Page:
NZD/JPY Can Take Advantage of, But Not Dependent on Risk Appetite
- A strong surge of risk appetite opened this week as one of clearest fundamental themes
- Among the benchmarks for risk trends, Yen crosses are historically sensitive and recently discounted
- NZD/JPY's range and open calendar presents a more appealing outlook than USD/JPY, CAD/JPY, GBP/JPY or other Yen cross
What makes for a great trader? Strategy is important but there are many ways we can analyze to good trades. The most important factor is our own psychology. Download the DailyFX Building Confidence in Trading and Traits of Successful Traders guides to learn how to set your course from the beginning.
The rebound in risk-leaning assets was easy to register across the financial markets Monday. Global equities, emerging market assets and volatility products all offered either sharp response or substantial historical levels to the sentiment tide change. In the FX market, this systemic fundamental theme was most readily measured through the Yen crosses. These pairs carry a historical connection to risk trends but recently for a less-than-traditional reason. Looking at the current risk-reward balance of these pairs, there is little return to be found for taking on the substantial risk of biding a market that is currently pricing virtually zero volatility. The appeal instead comes via speculation - whereby the anticipation of changing and divergent monetary policies compensates for low current income with an appetite for capital outperformance (favorable movement in the exchange rate). That said, this is a heavily leveraged dependency which makes the key players exceptionally exposed.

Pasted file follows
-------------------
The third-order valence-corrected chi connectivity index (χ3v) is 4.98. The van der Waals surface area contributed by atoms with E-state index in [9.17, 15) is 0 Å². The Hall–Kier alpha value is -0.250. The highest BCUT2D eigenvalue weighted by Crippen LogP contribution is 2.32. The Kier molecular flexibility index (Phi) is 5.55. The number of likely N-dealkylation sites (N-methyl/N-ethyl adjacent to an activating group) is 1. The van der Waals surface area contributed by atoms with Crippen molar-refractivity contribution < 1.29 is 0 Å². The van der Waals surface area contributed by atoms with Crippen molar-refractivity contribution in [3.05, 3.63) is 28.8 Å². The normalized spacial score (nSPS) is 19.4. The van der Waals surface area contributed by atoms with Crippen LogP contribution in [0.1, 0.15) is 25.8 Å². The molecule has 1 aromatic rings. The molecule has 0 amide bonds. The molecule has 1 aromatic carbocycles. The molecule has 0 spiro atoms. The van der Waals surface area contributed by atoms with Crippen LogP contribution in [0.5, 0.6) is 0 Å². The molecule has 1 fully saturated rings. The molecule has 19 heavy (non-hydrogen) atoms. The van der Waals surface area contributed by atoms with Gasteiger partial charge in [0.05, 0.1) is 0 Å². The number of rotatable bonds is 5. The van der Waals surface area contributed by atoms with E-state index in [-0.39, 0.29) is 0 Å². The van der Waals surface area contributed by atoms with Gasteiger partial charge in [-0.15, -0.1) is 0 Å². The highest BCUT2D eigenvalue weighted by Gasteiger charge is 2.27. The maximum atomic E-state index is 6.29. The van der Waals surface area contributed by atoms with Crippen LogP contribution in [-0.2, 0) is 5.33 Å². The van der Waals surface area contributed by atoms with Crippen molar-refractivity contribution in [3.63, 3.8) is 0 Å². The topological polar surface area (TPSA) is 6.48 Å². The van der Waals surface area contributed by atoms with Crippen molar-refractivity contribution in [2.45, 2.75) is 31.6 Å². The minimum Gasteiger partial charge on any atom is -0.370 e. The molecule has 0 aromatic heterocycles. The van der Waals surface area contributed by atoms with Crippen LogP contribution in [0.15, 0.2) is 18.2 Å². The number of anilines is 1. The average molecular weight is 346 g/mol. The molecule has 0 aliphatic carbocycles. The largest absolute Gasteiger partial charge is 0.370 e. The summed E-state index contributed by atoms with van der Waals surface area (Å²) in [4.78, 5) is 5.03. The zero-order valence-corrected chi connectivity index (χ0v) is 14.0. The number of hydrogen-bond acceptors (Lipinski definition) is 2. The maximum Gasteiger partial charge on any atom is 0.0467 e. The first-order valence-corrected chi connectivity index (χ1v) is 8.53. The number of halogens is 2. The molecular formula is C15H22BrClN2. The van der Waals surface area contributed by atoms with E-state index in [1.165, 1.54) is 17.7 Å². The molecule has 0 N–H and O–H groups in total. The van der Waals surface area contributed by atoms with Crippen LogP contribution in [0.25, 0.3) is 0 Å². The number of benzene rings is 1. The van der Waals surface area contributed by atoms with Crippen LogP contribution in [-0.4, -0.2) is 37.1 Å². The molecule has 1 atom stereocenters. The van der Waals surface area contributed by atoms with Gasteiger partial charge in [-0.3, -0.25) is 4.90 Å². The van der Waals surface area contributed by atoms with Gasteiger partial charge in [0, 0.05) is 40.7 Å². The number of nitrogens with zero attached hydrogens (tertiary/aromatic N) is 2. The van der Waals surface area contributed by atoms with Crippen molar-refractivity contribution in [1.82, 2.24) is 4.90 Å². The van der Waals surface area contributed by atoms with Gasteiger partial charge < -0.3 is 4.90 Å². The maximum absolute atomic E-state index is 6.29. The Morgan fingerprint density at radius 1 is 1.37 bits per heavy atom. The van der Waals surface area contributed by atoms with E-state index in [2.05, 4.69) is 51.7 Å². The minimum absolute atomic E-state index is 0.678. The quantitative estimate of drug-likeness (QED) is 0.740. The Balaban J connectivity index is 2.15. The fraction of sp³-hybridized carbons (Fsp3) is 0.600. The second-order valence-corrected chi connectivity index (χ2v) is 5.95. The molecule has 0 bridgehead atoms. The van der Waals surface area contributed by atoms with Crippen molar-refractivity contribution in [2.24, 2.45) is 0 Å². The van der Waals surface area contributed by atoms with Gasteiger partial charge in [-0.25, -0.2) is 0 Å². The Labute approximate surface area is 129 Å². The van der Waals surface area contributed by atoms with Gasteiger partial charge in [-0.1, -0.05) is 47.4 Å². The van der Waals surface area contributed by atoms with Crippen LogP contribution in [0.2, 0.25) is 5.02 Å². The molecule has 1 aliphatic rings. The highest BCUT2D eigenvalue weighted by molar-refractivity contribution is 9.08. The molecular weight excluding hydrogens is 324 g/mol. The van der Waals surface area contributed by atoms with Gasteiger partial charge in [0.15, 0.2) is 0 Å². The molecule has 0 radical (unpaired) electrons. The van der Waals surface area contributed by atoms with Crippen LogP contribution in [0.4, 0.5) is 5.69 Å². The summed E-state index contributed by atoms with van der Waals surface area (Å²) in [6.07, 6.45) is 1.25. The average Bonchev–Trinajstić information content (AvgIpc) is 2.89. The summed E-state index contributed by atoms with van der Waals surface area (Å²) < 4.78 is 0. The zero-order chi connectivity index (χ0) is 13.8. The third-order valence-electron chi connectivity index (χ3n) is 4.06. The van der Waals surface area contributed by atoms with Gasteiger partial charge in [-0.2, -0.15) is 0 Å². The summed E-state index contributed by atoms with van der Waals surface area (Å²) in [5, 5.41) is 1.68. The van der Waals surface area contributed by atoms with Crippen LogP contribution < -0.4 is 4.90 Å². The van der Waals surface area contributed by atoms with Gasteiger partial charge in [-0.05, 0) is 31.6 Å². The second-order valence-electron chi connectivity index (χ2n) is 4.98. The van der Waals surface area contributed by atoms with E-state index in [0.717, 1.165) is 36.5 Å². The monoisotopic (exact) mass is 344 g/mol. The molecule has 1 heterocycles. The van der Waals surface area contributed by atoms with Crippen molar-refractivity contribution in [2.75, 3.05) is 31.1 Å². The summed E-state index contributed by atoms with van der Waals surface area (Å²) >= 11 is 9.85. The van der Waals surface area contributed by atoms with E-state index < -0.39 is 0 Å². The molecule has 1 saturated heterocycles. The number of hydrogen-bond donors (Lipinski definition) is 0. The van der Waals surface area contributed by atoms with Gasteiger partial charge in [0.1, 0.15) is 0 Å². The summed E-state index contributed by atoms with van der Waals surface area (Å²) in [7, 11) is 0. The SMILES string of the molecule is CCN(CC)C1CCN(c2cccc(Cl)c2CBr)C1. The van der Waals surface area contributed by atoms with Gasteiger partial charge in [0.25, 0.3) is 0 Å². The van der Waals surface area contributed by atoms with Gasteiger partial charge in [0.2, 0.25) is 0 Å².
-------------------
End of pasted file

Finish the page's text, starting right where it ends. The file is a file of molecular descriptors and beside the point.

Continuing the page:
Of the Yen crosses, the EUR/JPY and CAD/JPY are the most richly valued pairs on a purely price basis. They have earned their advance. The Canadian Dollar has been charged higher with the Bank of Canada joining the Fed as one of the few major central banks actually tightening rates. However, that 50 basis points has leveraged a dramatic price movement that can come with a sizable amount of premium founded in mere anticipation rather than actual yield. That balance is even more dramatically skewed with EUR/JPY. Those long this pair are actually paying for the privilege as the Euro's benchmark rate is negative. All of the lift afforded EUR/JPY is forecast - which can more readily fall apart should sentiment falter. These make for high maintenance and high requirement 'risk on' plays. For the GBP/JPY, where an inverse head-and-shoulders pattern break looks like a clear technical punch; there is a dense round of event risk that can quickly drain conviction on mere fundamental distraction. AUD/JPY and USD/JPY meanwhile don't offer technical patterns that are particularly attractive.
Where some of these Yen crosses offer appeal on one or two facets, the NZD/JPY makes for an attractive option on all three fronts: fundamentals; technicals and general market conditions. On the fundamental side, this is certainly a traditional carry currency that will response to rise and fall in yield appetite. That said, conflicting event risk or themes are few. Neither currency offers up high level event risk that has historically competed with elemental sentiment - nor has even taken command of its respective currencies given the opportunity. On a technical basis, NZD/JPY has rebound from support on a large wedge pattern which doesn't carry the onus of justifying a high-flying breakout or trend. From a conditional perspective, it takes much less to cover a range - and lackluster or uneven momentum is a common trait of our financial markets int his world of complacency and skepticism. We focus on the virtues and limitations for the NZD/JPY in today's Quick Takes video.
To receive John’s analysis directly via email, please SIGN UP HERE.
DailyFX provides forex news and technical analysis on the trends that influence the global currency markets.